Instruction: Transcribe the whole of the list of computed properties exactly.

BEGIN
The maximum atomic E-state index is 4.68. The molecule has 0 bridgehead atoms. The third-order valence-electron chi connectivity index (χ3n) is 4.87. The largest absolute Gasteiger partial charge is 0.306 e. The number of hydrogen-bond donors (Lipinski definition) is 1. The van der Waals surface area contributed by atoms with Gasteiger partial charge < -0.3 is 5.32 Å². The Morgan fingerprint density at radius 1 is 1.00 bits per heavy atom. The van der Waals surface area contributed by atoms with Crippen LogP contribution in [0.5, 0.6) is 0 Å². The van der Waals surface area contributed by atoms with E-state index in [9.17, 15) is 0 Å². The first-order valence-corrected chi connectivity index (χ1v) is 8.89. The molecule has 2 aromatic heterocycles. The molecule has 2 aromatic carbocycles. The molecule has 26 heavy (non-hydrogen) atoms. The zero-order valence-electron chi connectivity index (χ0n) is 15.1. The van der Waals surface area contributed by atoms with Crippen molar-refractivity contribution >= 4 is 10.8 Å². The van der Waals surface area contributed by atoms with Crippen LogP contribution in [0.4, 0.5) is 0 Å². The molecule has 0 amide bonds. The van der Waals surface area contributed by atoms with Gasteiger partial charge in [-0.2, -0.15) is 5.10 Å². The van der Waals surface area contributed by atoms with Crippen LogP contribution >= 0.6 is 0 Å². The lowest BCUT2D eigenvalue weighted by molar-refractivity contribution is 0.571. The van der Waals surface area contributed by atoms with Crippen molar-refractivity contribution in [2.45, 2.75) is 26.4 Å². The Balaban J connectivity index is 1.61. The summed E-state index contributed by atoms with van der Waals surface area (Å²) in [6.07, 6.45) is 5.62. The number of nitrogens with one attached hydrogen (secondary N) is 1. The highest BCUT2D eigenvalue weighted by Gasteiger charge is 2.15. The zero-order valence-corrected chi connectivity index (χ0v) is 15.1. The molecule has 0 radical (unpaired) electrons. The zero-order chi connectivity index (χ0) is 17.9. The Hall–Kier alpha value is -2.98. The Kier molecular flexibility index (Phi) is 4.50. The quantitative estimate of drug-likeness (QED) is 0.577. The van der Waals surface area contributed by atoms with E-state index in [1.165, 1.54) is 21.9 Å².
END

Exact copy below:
The maximum atomic E-state index is 4.68. The molecule has 0 bridgehead atoms. The third-order valence-electron chi connectivity index (χ3n) is 4.87. The largest absolute Gasteiger partial charge is 0.306 e. The number of hydrogen-bond donors (Lipinski definition) is 1. The van der Waals surface area contributed by atoms with Gasteiger partial charge < -0.3 is 5.32 Å². The Morgan fingerprint density at radius 1 is 1.00 bits per heavy atom. The van der Waals surface area contributed by atoms with Crippen LogP contribution in [0.5, 0.6) is 0 Å². The van der Waals surface area contributed by atoms with E-state index in [9.17, 15) is 0 Å². The first-order valence-corrected chi connectivity index (χ1v) is 8.89. The molecule has 2 aromatic heterocycles. The molecule has 2 aromatic carbocycles. The molecule has 26 heavy (non-hydrogen) atoms. The zero-order valence-electron chi connectivity index (χ0n) is 15.1. The van der Waals surface area contributed by atoms with Crippen molar-refractivity contribution >= 4 is 10.8 Å². The van der Waals surface area contributed by atoms with Crippen LogP contribution in [0.4, 0.5) is 0 Å². The molecule has 0 amide bonds. The van der Waals surface area contributed by atoms with Gasteiger partial charge in [-0.2, -0.15) is 5.10 Å². The van der Waals surface area contributed by atoms with Crippen LogP contribution >= 0.6 is 0 Å². The lowest BCUT2D eigenvalue weighted by molar-refractivity contribution is 0.571. The van der Waals surface area contributed by atoms with Crippen molar-refractivity contribution in [2.45, 2.75) is 26.4 Å². The Balaban J connectivity index is 1.61. The summed E-state index contributed by atoms with van der Waals surface area (Å²) in [6.07, 6.45) is 5.62. The number of nitrogens with one attached hydrogen (secondary N) is 1. The highest BCUT2D eigenvalue weighted by Gasteiger charge is 2.15. The zero-order valence-corrected chi connectivity index (χ0v) is 15.1. The molecule has 0 radical (unpaired) electrons. The zero-order chi connectivity index (χ0) is 17.9. The Hall–Kier alpha value is -2.98. The Kier molecular flexibility index (Phi) is 4.50. The quantitative estimate of drug-likeness (QED) is 0.577. The van der Waals surface area contributed by atoms with E-state index in [1.165, 1.54) is 21.9 Å².